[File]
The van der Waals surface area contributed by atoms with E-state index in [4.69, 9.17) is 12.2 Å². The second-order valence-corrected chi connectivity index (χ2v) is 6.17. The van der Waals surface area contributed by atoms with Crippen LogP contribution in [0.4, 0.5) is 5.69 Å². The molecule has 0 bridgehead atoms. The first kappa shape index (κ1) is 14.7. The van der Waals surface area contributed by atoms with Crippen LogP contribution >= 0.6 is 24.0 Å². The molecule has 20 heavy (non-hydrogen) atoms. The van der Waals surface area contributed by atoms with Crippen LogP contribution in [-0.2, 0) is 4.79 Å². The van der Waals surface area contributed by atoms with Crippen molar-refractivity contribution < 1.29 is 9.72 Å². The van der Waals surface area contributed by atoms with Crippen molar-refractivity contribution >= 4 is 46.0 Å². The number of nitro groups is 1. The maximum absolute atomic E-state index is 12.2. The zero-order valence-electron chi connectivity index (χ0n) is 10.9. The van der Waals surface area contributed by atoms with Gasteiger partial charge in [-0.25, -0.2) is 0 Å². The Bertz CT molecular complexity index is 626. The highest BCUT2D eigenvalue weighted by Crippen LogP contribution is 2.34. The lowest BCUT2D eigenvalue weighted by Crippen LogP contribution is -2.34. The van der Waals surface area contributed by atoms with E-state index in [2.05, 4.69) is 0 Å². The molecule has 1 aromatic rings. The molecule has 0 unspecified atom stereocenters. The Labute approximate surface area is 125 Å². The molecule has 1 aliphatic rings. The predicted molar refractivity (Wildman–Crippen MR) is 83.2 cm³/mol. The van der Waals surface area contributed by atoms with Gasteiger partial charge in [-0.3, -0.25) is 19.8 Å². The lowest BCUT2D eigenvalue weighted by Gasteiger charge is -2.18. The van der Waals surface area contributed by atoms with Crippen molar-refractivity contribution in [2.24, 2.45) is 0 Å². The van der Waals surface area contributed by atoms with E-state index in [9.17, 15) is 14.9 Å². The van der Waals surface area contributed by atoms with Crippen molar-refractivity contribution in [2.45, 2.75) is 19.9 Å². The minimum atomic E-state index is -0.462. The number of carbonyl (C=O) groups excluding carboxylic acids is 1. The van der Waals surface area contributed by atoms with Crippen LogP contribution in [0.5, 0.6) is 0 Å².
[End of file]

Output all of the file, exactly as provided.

The van der Waals surface area contributed by atoms with E-state index in [4.69, 9.17) is 12.2 Å². The second-order valence-corrected chi connectivity index (χ2v) is 6.17. The van der Waals surface area contributed by atoms with Crippen LogP contribution in [0.4, 0.5) is 5.69 Å². The molecule has 0 bridgehead atoms. The first kappa shape index (κ1) is 14.7. The van der Waals surface area contributed by atoms with Crippen LogP contribution >= 0.6 is 24.0 Å². The molecule has 20 heavy (non-hydrogen) atoms. The van der Waals surface area contributed by atoms with Crippen LogP contribution in [-0.2, 0) is 4.79 Å². The van der Waals surface area contributed by atoms with Crippen molar-refractivity contribution < 1.29 is 9.72 Å². The van der Waals surface area contributed by atoms with Crippen molar-refractivity contribution >= 4 is 46.0 Å². The number of nitro groups is 1. The maximum absolute atomic E-state index is 12.2. The zero-order valence-electron chi connectivity index (χ0n) is 10.9. The van der Waals surface area contributed by atoms with Gasteiger partial charge in [-0.25, -0.2) is 0 Å². The Bertz CT molecular complexity index is 626. The highest BCUT2D eigenvalue weighted by Crippen LogP contribution is 2.34. The lowest BCUT2D eigenvalue weighted by Crippen LogP contribution is -2.34. The van der Waals surface area contributed by atoms with E-state index in [2.05, 4.69) is 0 Å². The molecule has 1 aromatic rings. The molecule has 0 unspecified atom stereocenters. The Labute approximate surface area is 125 Å². The molecule has 1 aliphatic rings. The predicted molar refractivity (Wildman–Crippen MR) is 83.2 cm³/mol. The van der Waals surface area contributed by atoms with Gasteiger partial charge in [-0.3, -0.25) is 19.8 Å². The lowest BCUT2D eigenvalue weighted by Gasteiger charge is -2.18. The van der Waals surface area contributed by atoms with Crippen molar-refractivity contribution in [2.24, 2.45) is 0 Å². The van der Waals surface area contributed by atoms with E-state index in [9.17, 15) is 14.9 Å². The van der Waals surface area contributed by atoms with Crippen molar-refractivity contribution in [2.45, 2.75) is 19.9 Å². The minimum atomic E-state index is -0.462. The number of carbonyl (C=O) groups excluding carboxylic acids is 1. The van der Waals surface area contributed by atoms with Crippen LogP contribution in [0.5, 0.6) is 0 Å².